The claims are as bold as they are illusory. In a June 2013 article in the Times Education Supplement (TES)magazine, William Stewart questioned if PISA is fundamentally flawed:

ALEC clears path for for-profit charter companies to cash in after school closures
NEA's Education Votes by Félix Pérez Posted March 23, 2014
Memphis, Tenn., is no stranger to school closures. The district closed four schools in 2012 and 2013 each. But the plan to shutter 13 schools this year has resulted in a wave of parent- and clergy-led protests and a petition that has already generated 6,000 signatures.  At a recent school board meeting, the Rev. Dwight Ray Montgomery said, “If Dr. King were here today, he’d be standing where I’m standing today, unafraid.”  In Newark, N.J., parents and educators are organized and speaking out against a proposal by the state-appointed superintendent to close or consolidate more than a dozen schools.  Last week, special education teacher Marie Blistan, testifying before the state Legislature’s Joint Committee on Public Schools, called the plan “misguided, top-down and illegal.”  The proposal “poses a threat to the very notion of universal public education designed to serve every school-age child in New Jersey,” said Blistan, vice president of the New Jersey Education Association.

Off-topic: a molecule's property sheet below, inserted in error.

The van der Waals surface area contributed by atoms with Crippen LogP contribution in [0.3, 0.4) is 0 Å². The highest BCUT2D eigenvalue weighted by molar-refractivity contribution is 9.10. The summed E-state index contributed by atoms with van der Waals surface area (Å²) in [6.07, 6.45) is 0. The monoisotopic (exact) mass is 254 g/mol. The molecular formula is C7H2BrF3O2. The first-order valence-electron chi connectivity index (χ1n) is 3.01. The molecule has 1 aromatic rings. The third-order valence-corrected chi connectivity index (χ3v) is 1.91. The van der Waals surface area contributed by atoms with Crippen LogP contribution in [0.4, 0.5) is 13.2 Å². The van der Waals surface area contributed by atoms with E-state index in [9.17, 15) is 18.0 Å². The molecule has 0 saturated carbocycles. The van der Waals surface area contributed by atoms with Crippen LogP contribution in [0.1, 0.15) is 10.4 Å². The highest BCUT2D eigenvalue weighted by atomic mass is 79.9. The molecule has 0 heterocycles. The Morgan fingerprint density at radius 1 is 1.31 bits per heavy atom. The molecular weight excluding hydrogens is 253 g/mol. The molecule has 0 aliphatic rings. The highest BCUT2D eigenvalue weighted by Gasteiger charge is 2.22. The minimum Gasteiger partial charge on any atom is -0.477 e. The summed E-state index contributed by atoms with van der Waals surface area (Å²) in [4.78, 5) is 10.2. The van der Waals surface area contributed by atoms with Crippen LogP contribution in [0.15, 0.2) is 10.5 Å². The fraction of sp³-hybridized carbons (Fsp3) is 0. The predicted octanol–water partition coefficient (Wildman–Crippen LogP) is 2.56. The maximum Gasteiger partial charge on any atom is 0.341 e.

Whether in Memphis, Newark, Philadelphia, Washington, DC, or Chicago, communities hit by school closures bemoan the loss of a longstanding neighborhood asset. Residents say school board members and local elected officials give short shrift to displaced students, many of whom have to walk long distances through dangerous neighborhoods to reach their new schools, some of which have poor records on academics, discipline and safety.